[email protected]:~/Master_Python_Networking/
    Chapter1$ python helloworld.py
    hello world
    [email protected]:~/Master_Python_Networking/
    Chapter1$

Python built-In types

Python has several standard types built into the interpreter:

  • None: The Null object
  • Numerics: int, long, float, complex, and bool (The subclass of int with True or False value)
  • Sequences: str, list, tuple, and range
  • Mappings: dict
  • Sets: set and frozenset

The None type

The None type denotes an object with no value. This is returned in functions that do not explicitly return anything. The None type is also used in function arguments to error out if the caller does not pass in an actual value.

Numerics

Python numeric objects are basically numbers. With the exception of Boolean, the numeric types of int, long, float, and complex are all signed, meaning they can be positive or negative. Boolean is a subclass of the integer that can be one of two values: 1 for True, and 0 for False. The rest of the numeric types are differentiated by how precise they can represent the number; for example, int are whole numbers with a limited range while long are whole numbers with unlimited range. Float are numbers using the double-precision representation (64-bit) on the machine.

Sequences

Sequences are ordered sets of objects with an index of non-negative integers. In this and the next few sections, we will use the interactive interpreter to illustrate the different types. Please feel free to type along on your own computer.

Sometimes it surprises people that string is actually a sequence type. But if you look closely, strings are series of characters put together. Strings are enclosed by either single, double, or triple quotes. Note in the following examples, the quotes have to match, and triple quotes allow the string to span different lines:

    >>> a = "networking is fun"
    >>> b = 'DevOps is fun too'
    >>> c = """what about coding?
    ... super fun!"""
    >>>

The other two commonly used sequence types are lists and tuples. Lists are the sequence of arbitrary objects. Lists can be created by enclosing the objects in square brackets. Just like string, lists are indexed by non-zero integers that start at zero. The values of lists are retrieved by referencing the index number:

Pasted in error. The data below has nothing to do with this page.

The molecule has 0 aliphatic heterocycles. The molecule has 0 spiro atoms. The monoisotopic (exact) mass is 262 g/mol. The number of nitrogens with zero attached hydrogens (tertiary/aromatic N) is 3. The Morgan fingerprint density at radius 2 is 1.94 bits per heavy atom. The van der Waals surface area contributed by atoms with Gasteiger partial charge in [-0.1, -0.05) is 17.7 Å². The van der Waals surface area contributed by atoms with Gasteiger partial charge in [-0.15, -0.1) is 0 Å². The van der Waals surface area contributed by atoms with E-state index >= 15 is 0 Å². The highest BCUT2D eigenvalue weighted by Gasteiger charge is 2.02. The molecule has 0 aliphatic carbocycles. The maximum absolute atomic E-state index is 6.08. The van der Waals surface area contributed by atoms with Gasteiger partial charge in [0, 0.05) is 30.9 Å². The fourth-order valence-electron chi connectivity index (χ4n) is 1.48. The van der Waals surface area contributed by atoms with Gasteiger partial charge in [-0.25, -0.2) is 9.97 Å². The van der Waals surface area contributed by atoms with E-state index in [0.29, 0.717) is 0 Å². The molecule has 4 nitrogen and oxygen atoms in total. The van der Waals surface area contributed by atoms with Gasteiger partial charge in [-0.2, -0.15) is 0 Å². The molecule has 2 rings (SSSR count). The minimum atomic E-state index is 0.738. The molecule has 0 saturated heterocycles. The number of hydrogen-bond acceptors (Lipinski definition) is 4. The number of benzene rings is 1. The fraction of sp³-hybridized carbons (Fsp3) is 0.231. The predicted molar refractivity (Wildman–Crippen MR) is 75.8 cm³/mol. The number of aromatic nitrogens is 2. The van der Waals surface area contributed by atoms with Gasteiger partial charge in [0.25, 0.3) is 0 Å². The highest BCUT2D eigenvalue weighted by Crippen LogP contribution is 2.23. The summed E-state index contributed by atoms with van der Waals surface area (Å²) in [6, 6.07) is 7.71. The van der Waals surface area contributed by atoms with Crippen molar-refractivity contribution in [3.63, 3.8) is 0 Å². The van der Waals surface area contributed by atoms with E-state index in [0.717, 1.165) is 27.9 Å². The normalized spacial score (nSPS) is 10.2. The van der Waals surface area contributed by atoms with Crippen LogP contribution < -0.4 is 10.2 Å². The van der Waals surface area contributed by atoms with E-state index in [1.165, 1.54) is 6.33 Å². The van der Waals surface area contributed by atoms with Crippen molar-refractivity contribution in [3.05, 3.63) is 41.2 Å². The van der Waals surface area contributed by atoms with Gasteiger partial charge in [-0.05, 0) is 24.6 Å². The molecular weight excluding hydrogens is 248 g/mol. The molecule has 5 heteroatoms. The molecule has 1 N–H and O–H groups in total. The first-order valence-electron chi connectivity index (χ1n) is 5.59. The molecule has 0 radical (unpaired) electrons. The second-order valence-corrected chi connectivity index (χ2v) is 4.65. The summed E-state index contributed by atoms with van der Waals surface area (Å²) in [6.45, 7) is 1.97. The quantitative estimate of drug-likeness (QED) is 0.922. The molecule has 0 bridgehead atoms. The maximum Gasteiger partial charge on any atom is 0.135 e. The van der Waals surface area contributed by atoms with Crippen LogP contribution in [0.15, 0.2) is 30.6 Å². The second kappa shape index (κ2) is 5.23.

>>> vendors = ["Cisco", "Arista", "Juniper"]
    >>> vendors[0]
    'Cisco'
    >>> vendors[1]
    'Arista'
    >>> vendors[2]
    'Juniper'

Tuples are similar to lists, created by enclosing the values in parentheses. Like lists, the values in the tuple are retrieved by referencing its index number. Unlike list, the values cannot be modified after creation:

    >>> datacenters = ("SJC1", "LAX1", "SFO1")
    >>> datacenters[0]
    'SJC1'
    >>> datacenters[1]
    'LAX1'
    >>> datacenters[2]
    'SFO1' 

Some operations are common to all sequence types, such as returning an element by index as well as slicing:

    >>> a
    'networking is fun'
    >>> a[1]
    'e'
    >>> vendors
    ['Cisco', 'Arista', 'Juniper']
    >>> vendors[1]
    'Arista'
    >>> datacenters
    ('SJC1', 'LAX1', 'SFO1')
    >>> datacenters[1]
    'LAX1'
    >>>
    >>> a[0:2]
    'ne'
    >>> vendors[0:2]
    ['Cisco', 'Arista']
    >>> datacenters[0:2]
    ('SJC1', 'LAX1')
    >>>

Note

Remember that index starts at 0. Therefore, the index of 1 is actually the second element in the sequence.

There are also common functions that can be applied to sequence types, such as checking the number of elements and minimum and maximum values:

    >>> len(a)
    17
    >>> len(vendors)
    3
    >>> len(datacenters)
    3
    >>>
    >>> b = [1, 2, 3, 4, 5]
    >>> min(b)
    1
    >>> max(b)
    5

It would come as no surprise that there are various methods that apply only to strings. It is worth noting that these methods do not modify the underlying string data itself and always return a new string. If you want to use the new value, you would need to catch the return value and assign it to a different variable:

    >>> a
    'networking is fun'
    >>> a.capitalize()
    'Networking is fun'
    >>> a.upper()
    'NETWORKING IS FUN'
    >>> a
    'networking is fun'
    >>> b = a.upper()
    >>> b
    'NETWORKING IS FUN'
    >>> a.split()
    ['networking', 'is', 'fun']
    >>> a
    'networking is fun'
    >>> b = a.split()
    >>> b
    ['networking', 'is', 'fun']
    >>>

Here are some of the common methods for a list. This list is a very useful structure in terms of putting multiple items in and iterating through them. For example, we can make a list of datacenter spine switches and apply the same access list to all of them by iterating through them one by one. Since a list's value can be modified after creation (unlike tuple), we can also expand and contrast the existing list as we move along the program:

    >>> routers = ['r1', 'r2', 'r3', 'r4', 'r5']
    >>> routers.append('r6')
    >>> routers
    ['r1', 'r2', 'r3', 'r4', 'r5', 'r6']
    >>> routers.insert(2, 'r100')
    >>> routers
    ['r1', 'r2', 'r100', 'r3', 'r4', 'r5', 'r6']
    >>> routers.pop(1)
    'r2'
    >>> routers
    ['r1', 'r100', 'r3', 'r4', 'r5', 'r6']

Mapping

Python provides one mapping type called dictionary. Dictionary is what I think of as a poor man's database, because it contains objects that can be indexed by keys. This is often referred to as the associated array or hashing table in other languages. If you have used any of the dictionary-like objects in other languages, you will know this is a powerful type, because you can refer to the object by a readable key. This key will make more sense for the poor guy who is trying to maintain the code, probably a few months after you wrote the code at 2 am in the morning. The object can also be another data type, such as a list. You can create a dictionary with curly braces: